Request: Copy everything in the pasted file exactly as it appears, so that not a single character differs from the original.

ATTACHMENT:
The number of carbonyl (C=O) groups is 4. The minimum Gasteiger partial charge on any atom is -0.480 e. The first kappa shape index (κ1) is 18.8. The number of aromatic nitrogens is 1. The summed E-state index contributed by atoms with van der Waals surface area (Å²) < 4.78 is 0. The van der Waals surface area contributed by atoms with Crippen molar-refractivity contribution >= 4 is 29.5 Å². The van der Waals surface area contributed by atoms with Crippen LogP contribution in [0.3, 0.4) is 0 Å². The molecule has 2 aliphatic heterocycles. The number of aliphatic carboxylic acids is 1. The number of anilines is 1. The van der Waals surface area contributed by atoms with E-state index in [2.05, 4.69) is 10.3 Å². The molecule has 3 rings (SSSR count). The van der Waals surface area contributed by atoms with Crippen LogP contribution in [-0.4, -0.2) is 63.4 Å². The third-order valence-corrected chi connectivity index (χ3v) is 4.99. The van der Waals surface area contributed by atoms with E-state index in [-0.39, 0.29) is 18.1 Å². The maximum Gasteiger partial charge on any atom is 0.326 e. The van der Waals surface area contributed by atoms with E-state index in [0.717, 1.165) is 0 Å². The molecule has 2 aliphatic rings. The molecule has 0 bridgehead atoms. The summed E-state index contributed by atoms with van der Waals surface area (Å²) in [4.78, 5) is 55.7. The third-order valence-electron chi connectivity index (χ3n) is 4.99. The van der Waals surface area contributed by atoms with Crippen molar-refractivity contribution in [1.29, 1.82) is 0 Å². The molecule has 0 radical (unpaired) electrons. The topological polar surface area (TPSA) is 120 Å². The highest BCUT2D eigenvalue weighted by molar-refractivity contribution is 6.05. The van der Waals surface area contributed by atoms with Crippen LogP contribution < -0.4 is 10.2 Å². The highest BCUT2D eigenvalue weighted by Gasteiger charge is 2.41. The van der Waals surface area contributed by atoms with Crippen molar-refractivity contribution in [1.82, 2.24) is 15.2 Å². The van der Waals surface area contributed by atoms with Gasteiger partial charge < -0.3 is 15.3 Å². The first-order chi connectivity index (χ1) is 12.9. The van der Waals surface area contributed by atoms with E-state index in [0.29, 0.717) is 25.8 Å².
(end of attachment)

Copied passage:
The number of carbonyl (C=O) groups is 4. The minimum Gasteiger partial charge on any atom is -0.480 e. The first kappa shape index (κ1) is 18.8. The number of aromatic nitrogens is 1. The summed E-state index contributed by atoms with van der Waals surface area (Å²) < 4.78 is 0. The van der Waals surface area contributed by atoms with Crippen molar-refractivity contribution >= 4 is 29.5 Å². The van der Waals surface area contributed by atoms with Crippen LogP contribution in [0.3, 0.4) is 0 Å². The molecule has 2 aliphatic heterocycles. The number of aliphatic carboxylic acids is 1. The number of anilines is 1. The van der Waals surface area contributed by atoms with E-state index in [2.05, 4.69) is 10.3 Å². The molecule has 3 rings (SSSR count). The van der Waals surface area contributed by atoms with Crippen LogP contribution in [-0.4, -0.2) is 63.4 Å². The third-order valence-corrected chi connectivity index (χ3v) is 4.99. The van der Waals surface area contributed by atoms with E-state index in [-0.39, 0.29) is 18.1 Å². The maximum Gasteiger partial charge on any atom is 0.326 e. The van der Waals surface area contributed by atoms with E-state index in [0.717, 1.165) is 0 Å². The molecule has 2 aliphatic rings. The molecule has 0 bridgehead atoms. The summed E-state index contributed by atoms with van der Waals surface area (Å²) in [4.78, 5) is 55.7. The third-order valence-electron chi connectivity index (χ3n) is 4.99. The van der Waals surface area contributed by atoms with Crippen molar-refractivity contribution in [1.29, 1.82) is 0 Å². The molecule has 0 radical (unpaired) electrons. The topological polar surface area (TPSA) is 120 Å². The highest BCUT2D eigenvalue weighted by molar-refractivity contribution is 6.05. The van der Waals surface area contributed by atoms with Crippen LogP contribution < -0.4 is 10.2 Å². The highest BCUT2D eigenvalue weighted by Gasteiger charge is 2.41. The van der Waals surface area contributed by atoms with Crippen molar-refractivity contribution in [1.82, 2.24) is 15.2 Å². The van der Waals surface area contributed by atoms with Gasteiger partial charge < -0.3 is 15.3 Å². The first-order chi connectivity index (χ1) is 12.9. The van der Waals surface area contributed by atoms with E-state index in [0.29, 0.717) is 25.8 Å².